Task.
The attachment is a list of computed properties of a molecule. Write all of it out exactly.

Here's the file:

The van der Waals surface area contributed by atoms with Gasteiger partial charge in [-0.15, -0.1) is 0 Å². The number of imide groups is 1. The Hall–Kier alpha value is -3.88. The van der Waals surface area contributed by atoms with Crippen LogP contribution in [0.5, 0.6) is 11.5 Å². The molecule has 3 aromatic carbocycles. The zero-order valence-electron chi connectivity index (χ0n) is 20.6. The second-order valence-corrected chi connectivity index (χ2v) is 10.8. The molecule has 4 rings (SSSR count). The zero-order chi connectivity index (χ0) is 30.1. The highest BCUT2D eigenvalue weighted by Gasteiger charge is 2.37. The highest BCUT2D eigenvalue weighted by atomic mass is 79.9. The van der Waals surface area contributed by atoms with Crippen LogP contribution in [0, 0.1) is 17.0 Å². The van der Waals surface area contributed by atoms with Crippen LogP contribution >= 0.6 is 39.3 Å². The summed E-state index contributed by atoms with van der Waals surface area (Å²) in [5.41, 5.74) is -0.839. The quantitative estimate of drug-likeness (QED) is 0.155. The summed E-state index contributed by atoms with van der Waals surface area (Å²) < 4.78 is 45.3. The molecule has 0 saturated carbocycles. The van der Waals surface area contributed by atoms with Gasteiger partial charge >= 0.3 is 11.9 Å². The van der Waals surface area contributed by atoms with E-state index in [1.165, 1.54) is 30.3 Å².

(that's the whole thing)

The van der Waals surface area contributed by atoms with Gasteiger partial charge in [-0.15, -0.1) is 0 Å². The number of imide groups is 1. The Hall–Kier alpha value is -3.88. The van der Waals surface area contributed by atoms with Crippen LogP contribution in [0.5, 0.6) is 11.5 Å². The molecule has 3 aromatic carbocycles. The zero-order valence-electron chi connectivity index (χ0n) is 20.6. The second-order valence-corrected chi connectivity index (χ2v) is 10.8. The molecule has 4 rings (SSSR count). The zero-order chi connectivity index (χ0) is 30.1. The highest BCUT2D eigenvalue weighted by Gasteiger charge is 2.37. The highest BCUT2D eigenvalue weighted by atomic mass is 79.9. The van der Waals surface area contributed by atoms with Crippen LogP contribution in [0, 0.1) is 17.0 Å². The van der Waals surface area contributed by atoms with Crippen LogP contribution >= 0.6 is 39.3 Å². The summed E-state index contributed by atoms with van der Waals surface area (Å²) in [5.41, 5.74) is -0.839. The quantitative estimate of drug-likeness (QED) is 0.155. The summed E-state index contributed by atoms with van der Waals surface area (Å²) < 4.78 is 45.3. The molecule has 0 saturated carbocycles. The van der Waals surface area contributed by atoms with Gasteiger partial charge >= 0.3 is 11.9 Å². The van der Waals surface area contributed by atoms with E-state index in [1.165, 1.54) is 30.3 Å².